Wednesday, January 16, 2019

Failure Mode

Way back when I was still working at the 1-hour photo lab, call it 1989 or 90, we carried a few of the usual cheap blister-pack point & shoot cameras, as well as some more expensive Kodaks and a few Olympus cameras.

The most expensive thing in our department was the Olympus IS-1. It was a single-lens reflex camera, but the 35-135mm power zoom lens was built-in and non-interchangeable. Olympus called it a "zoom lens reflex" and it was yet another attempt by a camera maker to solve the saturated market for SLRs in the last decade or so of the previous millennium. (Basically, everybody who wanted an SLR had one, and now they had to figure out a way to separate people who were scared of knobs and dials from their money.)

Anyhow, the IS-1 was pretty spendy, several hundred dollars, which was more than I'd given for the '75 Ford Granada I was driving at the time.

A few years ago, when I was in the throes of the film camera bug, I spotted one for sale on eBay for next to nothing, and bought it.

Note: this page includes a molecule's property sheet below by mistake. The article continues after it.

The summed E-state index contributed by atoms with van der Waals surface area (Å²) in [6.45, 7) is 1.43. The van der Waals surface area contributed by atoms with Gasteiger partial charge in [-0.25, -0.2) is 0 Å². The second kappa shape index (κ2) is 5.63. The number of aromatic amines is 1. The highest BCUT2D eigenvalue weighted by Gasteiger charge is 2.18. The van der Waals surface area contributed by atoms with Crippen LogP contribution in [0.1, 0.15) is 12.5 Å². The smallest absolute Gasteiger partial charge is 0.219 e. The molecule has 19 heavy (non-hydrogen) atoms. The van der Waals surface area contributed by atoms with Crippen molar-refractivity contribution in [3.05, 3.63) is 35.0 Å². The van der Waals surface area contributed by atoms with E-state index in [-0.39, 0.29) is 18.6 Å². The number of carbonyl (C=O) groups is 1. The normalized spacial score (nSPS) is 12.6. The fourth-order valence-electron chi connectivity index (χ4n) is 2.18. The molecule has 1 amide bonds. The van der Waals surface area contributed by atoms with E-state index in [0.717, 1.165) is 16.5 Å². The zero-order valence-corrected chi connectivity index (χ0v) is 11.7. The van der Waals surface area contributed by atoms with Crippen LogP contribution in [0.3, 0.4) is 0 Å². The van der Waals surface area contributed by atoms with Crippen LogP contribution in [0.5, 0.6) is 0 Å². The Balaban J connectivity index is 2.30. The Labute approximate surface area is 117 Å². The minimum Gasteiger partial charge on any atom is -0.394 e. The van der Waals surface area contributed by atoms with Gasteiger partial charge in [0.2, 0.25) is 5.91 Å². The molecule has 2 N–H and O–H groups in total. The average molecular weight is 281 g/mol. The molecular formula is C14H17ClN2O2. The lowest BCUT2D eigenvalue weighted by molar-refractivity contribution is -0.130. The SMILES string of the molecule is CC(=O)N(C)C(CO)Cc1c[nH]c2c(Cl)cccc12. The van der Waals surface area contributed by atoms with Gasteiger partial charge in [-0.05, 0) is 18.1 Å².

When it arrived, I put a piece of tape over the film window on the back (those are almost invariably a source of light leaks), tossed a roll of film in the camera and put it on the shelf, pulling it down every so often to shoot a couple of exposures.

The other day, with fresh snow on the ground, I figured it would be an excellent time to finish off the test roll and see what kind of pictures the camera took.

When I pulled it off the shelf, the flash was in the raised position. I pushed it down, but it wouldn't latch.

The camera rattled a little and so I turned it upside down, with a hand cupped under it to catch whatever fell out...

See that teeny black object atop the lens barrel? That's the hook portion of the latch that retains the flash in the lowered position. The external release is the button along the lower right edge of the photo.

Apparently, over time the constant strain of the spring that raises the flash combined with embrittlement of the latch's plastic until the catch finally failed, just sitting there on the shelf, allowing the flash to *sproing* into the raised position.

It's probably not fixable, and certainly not worth fixing. The time and effort spent trying to bodge a repair would be be more efficiently spent buying a ~$20 replacement camera. (Or not. Olympus glass or no, a 35-135mm f/4.5-5.6 lens just doesn't sound as exciting as it once did.)

I'll finish out the roll that's in it and likely bin the camera, while pondering the disposable nature of consumer commodity goods...